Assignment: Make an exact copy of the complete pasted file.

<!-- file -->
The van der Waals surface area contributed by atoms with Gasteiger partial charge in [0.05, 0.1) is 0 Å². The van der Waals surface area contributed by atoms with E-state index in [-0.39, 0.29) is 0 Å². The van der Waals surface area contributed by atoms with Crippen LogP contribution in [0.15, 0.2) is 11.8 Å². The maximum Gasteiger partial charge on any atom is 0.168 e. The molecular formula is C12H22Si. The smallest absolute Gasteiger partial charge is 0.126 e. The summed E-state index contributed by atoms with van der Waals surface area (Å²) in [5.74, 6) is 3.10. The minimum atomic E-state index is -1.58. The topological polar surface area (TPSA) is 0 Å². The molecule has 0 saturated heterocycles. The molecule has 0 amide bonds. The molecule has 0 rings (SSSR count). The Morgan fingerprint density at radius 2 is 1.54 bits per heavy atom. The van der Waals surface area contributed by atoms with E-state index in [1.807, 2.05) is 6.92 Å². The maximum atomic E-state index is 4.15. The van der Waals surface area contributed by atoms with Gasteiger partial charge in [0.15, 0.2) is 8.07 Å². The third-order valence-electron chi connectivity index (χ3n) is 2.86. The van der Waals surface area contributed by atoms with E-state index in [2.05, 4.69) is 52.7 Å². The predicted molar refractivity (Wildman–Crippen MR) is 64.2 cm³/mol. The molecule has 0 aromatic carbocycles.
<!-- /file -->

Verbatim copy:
The van der Waals surface area contributed by atoms with Gasteiger partial charge in [0.05, 0.1) is 0 Å². The van der Waals surface area contributed by atoms with E-state index in [-0.39, 0.29) is 0 Å². The van der Waals surface area contributed by atoms with Crippen LogP contribution in [0.15, 0.2) is 11.8 Å². The maximum Gasteiger partial charge on any atom is 0.168 e. The molecular formula is C12H22Si. The smallest absolute Gasteiger partial charge is 0.126 e. The summed E-state index contributed by atoms with van der Waals surface area (Å²) in [5.74, 6) is 3.10. The minimum atomic E-state index is -1.58. The topological polar surface area (TPSA) is 0 Å². The molecule has 0 saturated heterocycles. The molecule has 0 amide bonds. The molecule has 0 rings (SSSR count). The Morgan fingerprint density at radius 2 is 1.54 bits per heavy atom. The van der Waals surface area contributed by atoms with E-state index in [1.807, 2.05) is 6.92 Å². The maximum atomic E-state index is 4.15. The van der Waals surface area contributed by atoms with Gasteiger partial charge in [0.15, 0.2) is 8.07 Å². The third-order valence-electron chi connectivity index (χ3n) is 2.86. The van der Waals surface area contributed by atoms with E-state index in [2.05, 4.69) is 52.7 Å². The predicted molar refractivity (Wildman–Crippen MR) is 64.2 cm³/mol. The molecule has 0 aromatic carbocycles.